This dissertation examines the causes and electoral consequences of political dynasties in developed democracies. The researcher develops a model of candidate recruitment and selection to explain the persistence of "legacy politics" in some democracies, such as Japan, focusing in particular on electoral rules and internal party recruitment processes. This model is then tested using legislator-level biographical data from eight democracies, and an in-depth, candidate-level case study of Japan, where electoral reform has also resulted in party adaptation in candidate selection methods. The researcher finds that "legacy" candidates enjoy an "inherited incumbency advantage" in both the selection and election stages of their careers. However, the relative value of this inherited incumbency advantage varies significantly by the institutional contexts of the electoral system and the candidate recruitment process within parties.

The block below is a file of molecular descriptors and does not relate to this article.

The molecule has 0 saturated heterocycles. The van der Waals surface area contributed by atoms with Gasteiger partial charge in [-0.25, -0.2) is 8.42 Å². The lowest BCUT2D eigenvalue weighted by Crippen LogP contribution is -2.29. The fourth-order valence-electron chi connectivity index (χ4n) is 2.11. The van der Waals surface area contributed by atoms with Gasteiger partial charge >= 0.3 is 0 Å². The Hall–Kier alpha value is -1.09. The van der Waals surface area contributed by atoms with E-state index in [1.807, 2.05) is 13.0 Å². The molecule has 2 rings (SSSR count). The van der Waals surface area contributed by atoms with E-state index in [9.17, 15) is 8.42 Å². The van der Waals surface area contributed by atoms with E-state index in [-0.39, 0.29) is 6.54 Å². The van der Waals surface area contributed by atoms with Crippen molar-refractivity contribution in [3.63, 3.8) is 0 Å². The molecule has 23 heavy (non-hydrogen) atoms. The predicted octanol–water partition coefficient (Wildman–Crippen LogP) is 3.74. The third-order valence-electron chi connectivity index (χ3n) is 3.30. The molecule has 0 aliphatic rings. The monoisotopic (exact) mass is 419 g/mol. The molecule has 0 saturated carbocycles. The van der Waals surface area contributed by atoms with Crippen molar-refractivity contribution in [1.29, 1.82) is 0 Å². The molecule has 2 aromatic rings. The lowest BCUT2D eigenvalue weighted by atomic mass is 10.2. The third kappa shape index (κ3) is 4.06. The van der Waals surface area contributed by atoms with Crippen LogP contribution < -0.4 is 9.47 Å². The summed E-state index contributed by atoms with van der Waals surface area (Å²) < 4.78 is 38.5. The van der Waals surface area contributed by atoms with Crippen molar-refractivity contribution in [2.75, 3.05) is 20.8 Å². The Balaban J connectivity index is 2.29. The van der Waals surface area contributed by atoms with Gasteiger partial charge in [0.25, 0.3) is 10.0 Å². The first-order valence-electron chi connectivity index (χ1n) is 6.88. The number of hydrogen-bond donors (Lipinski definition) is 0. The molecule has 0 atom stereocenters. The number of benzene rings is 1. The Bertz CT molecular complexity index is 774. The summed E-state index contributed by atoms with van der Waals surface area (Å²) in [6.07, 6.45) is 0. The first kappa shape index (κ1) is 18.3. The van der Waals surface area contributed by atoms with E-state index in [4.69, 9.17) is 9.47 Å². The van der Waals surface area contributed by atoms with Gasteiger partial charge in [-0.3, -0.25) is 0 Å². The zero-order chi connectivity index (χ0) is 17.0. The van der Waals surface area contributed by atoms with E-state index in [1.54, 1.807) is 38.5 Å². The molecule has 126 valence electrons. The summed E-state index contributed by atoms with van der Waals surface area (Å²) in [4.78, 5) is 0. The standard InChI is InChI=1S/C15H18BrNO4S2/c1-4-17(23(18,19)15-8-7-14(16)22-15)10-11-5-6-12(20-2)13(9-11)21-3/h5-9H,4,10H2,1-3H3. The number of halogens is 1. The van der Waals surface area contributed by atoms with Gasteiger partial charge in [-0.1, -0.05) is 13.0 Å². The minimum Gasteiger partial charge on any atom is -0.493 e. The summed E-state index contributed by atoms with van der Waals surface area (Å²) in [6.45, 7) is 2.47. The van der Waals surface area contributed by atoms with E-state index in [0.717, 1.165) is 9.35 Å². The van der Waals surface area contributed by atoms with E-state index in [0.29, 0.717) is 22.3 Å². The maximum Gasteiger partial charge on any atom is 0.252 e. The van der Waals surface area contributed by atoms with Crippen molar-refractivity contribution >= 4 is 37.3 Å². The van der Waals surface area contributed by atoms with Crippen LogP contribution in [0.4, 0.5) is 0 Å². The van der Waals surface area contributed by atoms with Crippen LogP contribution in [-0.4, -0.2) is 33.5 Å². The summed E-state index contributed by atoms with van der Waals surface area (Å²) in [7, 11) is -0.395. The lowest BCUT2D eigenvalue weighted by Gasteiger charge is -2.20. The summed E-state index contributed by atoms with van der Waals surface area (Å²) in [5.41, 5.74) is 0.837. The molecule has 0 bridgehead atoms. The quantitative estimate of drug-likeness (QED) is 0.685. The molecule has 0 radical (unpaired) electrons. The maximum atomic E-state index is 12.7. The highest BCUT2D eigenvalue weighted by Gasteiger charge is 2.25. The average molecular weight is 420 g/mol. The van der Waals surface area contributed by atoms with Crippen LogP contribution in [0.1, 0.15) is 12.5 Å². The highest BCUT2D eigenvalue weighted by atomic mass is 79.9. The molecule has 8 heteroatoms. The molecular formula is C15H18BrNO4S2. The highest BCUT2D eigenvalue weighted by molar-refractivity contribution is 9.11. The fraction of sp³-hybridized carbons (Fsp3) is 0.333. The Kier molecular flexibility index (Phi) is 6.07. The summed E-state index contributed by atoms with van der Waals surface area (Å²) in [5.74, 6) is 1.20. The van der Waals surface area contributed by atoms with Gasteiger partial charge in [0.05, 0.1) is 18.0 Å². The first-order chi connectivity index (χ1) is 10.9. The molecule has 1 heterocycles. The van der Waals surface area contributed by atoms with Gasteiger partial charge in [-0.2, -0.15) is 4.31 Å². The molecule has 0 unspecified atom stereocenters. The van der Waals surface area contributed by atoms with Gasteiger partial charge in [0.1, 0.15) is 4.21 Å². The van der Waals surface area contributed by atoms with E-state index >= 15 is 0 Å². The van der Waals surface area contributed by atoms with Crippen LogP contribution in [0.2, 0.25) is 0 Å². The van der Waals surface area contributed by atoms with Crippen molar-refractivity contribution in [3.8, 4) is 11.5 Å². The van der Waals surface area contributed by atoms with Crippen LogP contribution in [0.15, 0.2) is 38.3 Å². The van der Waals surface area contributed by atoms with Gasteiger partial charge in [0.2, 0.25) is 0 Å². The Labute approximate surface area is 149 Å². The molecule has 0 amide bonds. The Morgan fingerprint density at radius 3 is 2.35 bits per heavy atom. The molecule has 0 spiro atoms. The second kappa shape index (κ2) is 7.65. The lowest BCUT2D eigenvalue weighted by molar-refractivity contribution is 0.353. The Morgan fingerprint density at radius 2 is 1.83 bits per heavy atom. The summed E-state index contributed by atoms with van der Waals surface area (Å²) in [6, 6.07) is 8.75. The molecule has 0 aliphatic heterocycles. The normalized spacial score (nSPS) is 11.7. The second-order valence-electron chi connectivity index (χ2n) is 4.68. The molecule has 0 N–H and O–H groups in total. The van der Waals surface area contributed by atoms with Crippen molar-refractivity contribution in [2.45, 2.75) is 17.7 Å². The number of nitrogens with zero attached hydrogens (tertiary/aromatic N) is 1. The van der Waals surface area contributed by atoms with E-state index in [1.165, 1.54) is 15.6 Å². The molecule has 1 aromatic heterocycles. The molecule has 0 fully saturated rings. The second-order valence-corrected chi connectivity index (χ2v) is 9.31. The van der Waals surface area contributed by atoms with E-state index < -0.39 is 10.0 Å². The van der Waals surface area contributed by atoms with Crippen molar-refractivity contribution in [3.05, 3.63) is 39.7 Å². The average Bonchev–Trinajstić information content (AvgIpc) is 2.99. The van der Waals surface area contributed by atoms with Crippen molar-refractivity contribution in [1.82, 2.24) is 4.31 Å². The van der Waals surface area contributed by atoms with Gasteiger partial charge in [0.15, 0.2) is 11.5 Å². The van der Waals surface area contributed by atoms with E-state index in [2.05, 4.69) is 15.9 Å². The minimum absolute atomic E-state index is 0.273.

|School||UNIVERSITY OF CALIFORNIA, SAN DIEGO|
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